Expectant moms whose blood sugar levels spiked during pregnancy (called gestational diabetes) were twice as likely to show early signs of heart disease in midlife, more than a decade after having their babies, according to new research published this month in Circulation. This finding remained true regardless of glucose levels, including among women whose blood sugar returned to healthy levels after pregnancy.
Previous research has shown that gestational diabetes can lead to prediabetes or type 2 diabetes, both of which make heart disease more likely. Less clear is whether gestational diabetes itself may influence a woman’s risk of future heart disease—even
if blood sugar levels return to normal.
But results from this study suggest that gestational diabetes may trigger changes that promote a buildup of calcium deposits, or plaque, within the heart’s arteries (coronary artery calcium), which is a strong predictor of future heart attack and
stroke. In fact, evidence of coronary artery calcium (CAC) was found in 25% of women with a history of gestational diabetes and only in 15% of women without.
The study drew from data the Coronary Artery Risk Development in Young Adults (CARDIA) Study, a multicenter, community-based study. A total of 1,133 women (50% black) were included in the study—all of whom gave birth at least once during the 25-year
study period and did not have diabetes before pregnancy. They were followed with periodic heart scans and blood tests for an average of nearly 15 years since their last birth and were between 47 and 48 years old, on average, at the end of the follow-up.
A total of 139 (12%) developed gestational diabetes during pregnancy. Of these, 36% developed prediabetes and 26% developed type 2 diabetes, compared to 35% and 9% of women with no history of gestational diabetes. But women with a history of diabetes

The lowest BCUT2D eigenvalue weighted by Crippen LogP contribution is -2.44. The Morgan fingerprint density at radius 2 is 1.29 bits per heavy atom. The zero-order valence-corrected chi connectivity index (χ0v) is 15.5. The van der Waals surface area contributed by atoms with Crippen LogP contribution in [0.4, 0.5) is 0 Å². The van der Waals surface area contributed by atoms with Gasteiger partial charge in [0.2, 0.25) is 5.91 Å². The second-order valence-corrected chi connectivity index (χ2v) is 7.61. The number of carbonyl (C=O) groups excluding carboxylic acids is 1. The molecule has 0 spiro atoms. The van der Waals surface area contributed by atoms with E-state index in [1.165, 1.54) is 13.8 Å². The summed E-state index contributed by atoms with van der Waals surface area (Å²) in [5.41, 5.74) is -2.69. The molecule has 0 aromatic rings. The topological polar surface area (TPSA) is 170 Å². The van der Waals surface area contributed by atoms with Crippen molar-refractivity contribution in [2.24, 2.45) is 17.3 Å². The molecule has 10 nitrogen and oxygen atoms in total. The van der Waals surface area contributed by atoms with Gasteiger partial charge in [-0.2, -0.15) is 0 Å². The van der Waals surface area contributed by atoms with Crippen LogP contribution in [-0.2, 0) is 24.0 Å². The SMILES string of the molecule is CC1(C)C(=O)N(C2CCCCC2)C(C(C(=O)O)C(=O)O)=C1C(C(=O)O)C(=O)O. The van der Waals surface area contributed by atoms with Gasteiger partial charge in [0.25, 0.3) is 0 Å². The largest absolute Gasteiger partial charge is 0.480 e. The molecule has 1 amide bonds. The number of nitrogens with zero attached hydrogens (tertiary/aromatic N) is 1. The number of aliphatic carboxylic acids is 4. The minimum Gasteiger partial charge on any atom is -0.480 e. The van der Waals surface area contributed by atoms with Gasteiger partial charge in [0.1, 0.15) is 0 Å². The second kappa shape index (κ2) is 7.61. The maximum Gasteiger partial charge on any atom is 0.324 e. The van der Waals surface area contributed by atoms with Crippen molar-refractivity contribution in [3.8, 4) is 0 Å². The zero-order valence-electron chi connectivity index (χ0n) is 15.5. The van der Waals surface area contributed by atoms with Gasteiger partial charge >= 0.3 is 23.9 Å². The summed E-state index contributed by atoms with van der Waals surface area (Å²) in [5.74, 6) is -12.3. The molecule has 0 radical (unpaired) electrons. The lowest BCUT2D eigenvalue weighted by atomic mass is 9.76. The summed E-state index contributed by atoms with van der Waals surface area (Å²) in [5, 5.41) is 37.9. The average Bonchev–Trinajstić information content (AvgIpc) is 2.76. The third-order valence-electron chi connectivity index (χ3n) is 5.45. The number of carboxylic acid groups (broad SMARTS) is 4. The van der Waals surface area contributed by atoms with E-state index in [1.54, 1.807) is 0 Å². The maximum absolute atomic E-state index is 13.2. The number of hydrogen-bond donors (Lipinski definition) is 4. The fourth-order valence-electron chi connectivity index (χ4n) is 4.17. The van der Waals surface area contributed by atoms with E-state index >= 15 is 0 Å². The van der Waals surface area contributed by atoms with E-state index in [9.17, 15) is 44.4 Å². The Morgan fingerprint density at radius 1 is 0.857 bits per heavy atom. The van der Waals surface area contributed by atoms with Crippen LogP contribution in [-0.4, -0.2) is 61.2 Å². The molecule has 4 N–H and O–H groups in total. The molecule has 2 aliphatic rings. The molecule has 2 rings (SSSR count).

during pregnancy had a two-fold higher risk of CAC regardless of whether they attained normal blood sugar levels or developed prediabetes or type 2 diabetes after pregnancy.
The authors noted, “normal blood glucose after gestational diabetes is still related to higher coronary artery calcium risk.” The fact that a woman develops diabetes with pregnancy could be a red flag for other conditions that can worsen and
contribute to cardiovascular disease.
In 2018, the American College of Cardiology/American Heart Association Cholesterol Guideline specified that a history of gestational diabetes enhances women's risk of coronary artery buildup that leads to cardiovascular disease.
“Risk assessment for heart disease should not wait until a woman has developed prediabetes or T2D," said study author
Erica P. Gunderson, PhD, in a statement. "Diabetes and other health problems that develop during pregnancy serve as early harbingers of future chronic disease risk, particularly heart disease.”
The study did not factor in preeclampsia or other pregnancy complications linked to cardiovascular disease. Also, it’s important to note that CAC is a proxy or marker for heart disease risk.
It is estimated that gestational diabetes affects nearly 1 out of 10 pregnancies in the U.S. and up to 1 in 5 worldwide.
Women who had gestational diabetes should tell their care team about it as part of their complete medical history. Also, it’s important to check blood sugar regularly, exercise and maintain a healthy diet.
To learn more, visit CardioSmart.org/Women. For information about how diabetes affects the heart, visit CardioSmart.org/DiabetesandHeartDisease.